AS skyscrapers around Hong Kong harbour erupted into their synchronised nightly light show, one innocuous 28-storey building had stayed dark for months, clad in bamboo scaffolding for a facelift.
Then, in June, it came to life, flashing giant Chinese characters that some in Hong Kong saw as a warning. “People’s Liberation Army,” it said.
Many had already feared that Hong Kong’s future as an open society as well as a semi-autonomous part of China was in jeopardy in the face of perceived growing intervention from Beijing.
Thousands had turned out days earlier for a vigil to commemorate victims of the 1989 Tiananmen Square massacre, while an unprecedented policy “white paper” declaring Beijing’s irrevocable control over the territory had generated furious debate about its future.
Now with the Chinese military building’s brief debut in the city’s Symphony of Lights, it felt like nothing less than a show of force, 17 years after Britain handed the territory back to Chinese control.
People here have long prided themselves as providing a stable, sophisticated alternative to Communist China. But now, Hong Kongers say the soul of their society is under attack.
One significant fear is that Beijing is breaking promises to let voters elect their leaders for the first time starting in 2017.
Chief executive Leung Chun-ying, who was hand-picked by a committee of mostly pro-Beijing elites, recently asked China’s legislature for con- stitutional changes to allow the territory to pick its own leader. However, his report said “mainstream opinion” wanted the committee – instead of the electorate – to pick candidates, setting the stage for a confrontation with democracy groups.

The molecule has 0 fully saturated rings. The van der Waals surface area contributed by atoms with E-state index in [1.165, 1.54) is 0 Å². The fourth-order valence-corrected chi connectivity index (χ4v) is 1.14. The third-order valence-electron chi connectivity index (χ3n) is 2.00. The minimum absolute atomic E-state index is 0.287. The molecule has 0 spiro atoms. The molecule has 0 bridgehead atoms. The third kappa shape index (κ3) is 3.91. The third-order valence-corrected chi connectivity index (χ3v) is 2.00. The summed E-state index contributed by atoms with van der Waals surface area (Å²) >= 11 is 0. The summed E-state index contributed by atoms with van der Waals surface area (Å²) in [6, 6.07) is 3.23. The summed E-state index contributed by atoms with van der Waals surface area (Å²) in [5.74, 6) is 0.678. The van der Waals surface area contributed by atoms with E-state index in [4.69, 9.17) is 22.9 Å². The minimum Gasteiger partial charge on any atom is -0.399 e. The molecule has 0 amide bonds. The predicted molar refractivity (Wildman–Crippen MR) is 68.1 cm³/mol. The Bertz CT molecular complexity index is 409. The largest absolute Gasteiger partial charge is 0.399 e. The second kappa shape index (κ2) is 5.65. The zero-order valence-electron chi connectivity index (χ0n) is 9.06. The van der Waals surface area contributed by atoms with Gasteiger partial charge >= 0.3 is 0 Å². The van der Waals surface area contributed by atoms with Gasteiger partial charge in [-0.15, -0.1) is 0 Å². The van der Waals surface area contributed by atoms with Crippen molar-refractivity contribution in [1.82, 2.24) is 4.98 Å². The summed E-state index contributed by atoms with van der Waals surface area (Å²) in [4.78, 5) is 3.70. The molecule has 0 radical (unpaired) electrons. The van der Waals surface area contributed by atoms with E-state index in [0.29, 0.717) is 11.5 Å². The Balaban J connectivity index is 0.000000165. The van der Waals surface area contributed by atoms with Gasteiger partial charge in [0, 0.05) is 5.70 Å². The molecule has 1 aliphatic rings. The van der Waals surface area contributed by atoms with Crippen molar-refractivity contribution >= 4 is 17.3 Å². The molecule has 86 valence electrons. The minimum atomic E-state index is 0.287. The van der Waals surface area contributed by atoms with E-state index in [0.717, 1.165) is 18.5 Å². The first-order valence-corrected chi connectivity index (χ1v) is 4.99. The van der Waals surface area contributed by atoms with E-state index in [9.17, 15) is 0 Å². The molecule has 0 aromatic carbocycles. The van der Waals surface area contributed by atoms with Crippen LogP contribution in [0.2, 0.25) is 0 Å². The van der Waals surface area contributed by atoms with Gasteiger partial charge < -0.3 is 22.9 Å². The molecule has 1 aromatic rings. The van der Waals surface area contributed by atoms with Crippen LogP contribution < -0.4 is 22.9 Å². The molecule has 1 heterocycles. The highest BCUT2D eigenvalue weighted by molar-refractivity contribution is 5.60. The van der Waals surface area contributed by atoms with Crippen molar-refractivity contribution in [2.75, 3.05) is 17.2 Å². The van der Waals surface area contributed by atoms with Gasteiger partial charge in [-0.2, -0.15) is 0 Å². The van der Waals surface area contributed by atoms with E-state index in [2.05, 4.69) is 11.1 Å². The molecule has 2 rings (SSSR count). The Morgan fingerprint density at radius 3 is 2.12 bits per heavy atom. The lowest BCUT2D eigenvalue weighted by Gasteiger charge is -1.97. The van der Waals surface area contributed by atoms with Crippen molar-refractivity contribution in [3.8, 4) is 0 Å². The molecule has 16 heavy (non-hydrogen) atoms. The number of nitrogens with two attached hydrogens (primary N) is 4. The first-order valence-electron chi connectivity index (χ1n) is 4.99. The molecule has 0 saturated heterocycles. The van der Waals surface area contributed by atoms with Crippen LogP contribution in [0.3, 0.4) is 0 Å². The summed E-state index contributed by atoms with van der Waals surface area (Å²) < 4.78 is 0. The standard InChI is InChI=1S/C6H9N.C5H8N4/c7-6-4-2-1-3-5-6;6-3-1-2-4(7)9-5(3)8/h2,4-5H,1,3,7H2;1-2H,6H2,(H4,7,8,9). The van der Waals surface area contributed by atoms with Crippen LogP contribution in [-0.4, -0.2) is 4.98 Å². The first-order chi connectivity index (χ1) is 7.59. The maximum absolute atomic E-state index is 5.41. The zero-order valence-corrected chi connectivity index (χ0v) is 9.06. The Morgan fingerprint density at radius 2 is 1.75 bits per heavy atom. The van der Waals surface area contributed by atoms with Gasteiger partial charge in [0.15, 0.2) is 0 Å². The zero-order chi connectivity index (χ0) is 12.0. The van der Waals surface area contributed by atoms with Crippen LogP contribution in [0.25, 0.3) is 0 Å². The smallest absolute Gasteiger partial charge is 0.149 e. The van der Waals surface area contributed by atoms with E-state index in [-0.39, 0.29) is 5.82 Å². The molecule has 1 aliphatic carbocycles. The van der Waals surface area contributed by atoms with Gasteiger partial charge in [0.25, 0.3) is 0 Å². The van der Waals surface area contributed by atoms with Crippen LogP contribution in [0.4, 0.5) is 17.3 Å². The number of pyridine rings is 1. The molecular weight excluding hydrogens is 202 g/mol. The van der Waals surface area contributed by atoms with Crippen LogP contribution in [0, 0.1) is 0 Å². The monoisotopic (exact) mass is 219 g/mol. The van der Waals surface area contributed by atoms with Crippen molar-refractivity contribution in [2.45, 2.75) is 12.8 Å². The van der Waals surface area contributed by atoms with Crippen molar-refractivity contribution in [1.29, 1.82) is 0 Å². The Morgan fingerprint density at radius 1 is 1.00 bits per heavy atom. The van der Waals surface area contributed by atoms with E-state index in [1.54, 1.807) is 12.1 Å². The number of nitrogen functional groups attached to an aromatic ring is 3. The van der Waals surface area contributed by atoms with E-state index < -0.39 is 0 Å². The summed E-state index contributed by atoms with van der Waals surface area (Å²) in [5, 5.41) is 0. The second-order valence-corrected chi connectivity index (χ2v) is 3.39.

Already, the pro-Beijing influence is threatening a disciplined civil service corps traditionally untainted by political corruption, says Anson Chan, who was Hong Kong’s chief secretary and No 2 official from 1993 to 2001.
In the eyes of Chan and others, Beijing’s influence has also hit the city’s media. Most newspapers no longer run stories critical of the Chinese government. Hong Kong’s journalists’ association called the past 12 months “the darkest for press freedom for several decades”.
The most troubling blow came last month with the white paper, which argued that Hong Kong’s high degree of autonomy, dubbed “one country, two systems,” was entirely at Beijing’s discretion.
“We are definitely at a crossroads,” Chan says. “Hong Kong people are growing increasingly angry and frustrated, and I think something has to give.”
Not everyone agrees. “Beijing is doing a good job in China. And the Communist government in Beijing is doing all the right things about Hong Kong that it’s supposed to be doing,” said Robert Chow, spokesman for Silent Majority, a group which opposes a plan by pro-democracy protesters to occupy the city’s financial centre.
Pro-government Hong Kong legislators also say critics are overdramatising the Chinese threat and they warn that protesters who plan to shut down the city are the real danger.
Some are already looking to move away. Yet last month, up to 800,000 Hong Kongers voted in an activist-sponsored online referendum on electoral reform, which Beijing called illegal.
“If we stay silent, the situation will only get worse,” said Joshua Wong, 17, who opposed attempts to introduce pro-Beijing education in schools.
For Roger Chen, who moved from the mainland a year ago, Hong Kongers are only feeling insecure in the face of China’s booming economy, which has eclipsed the territory’s importance as a commercial gateway to the mainland.
“Beijing has no intention to break their deal,” Chen said. “Hong Kong is more like a child of Beijing. It’s a very cherished child of China.”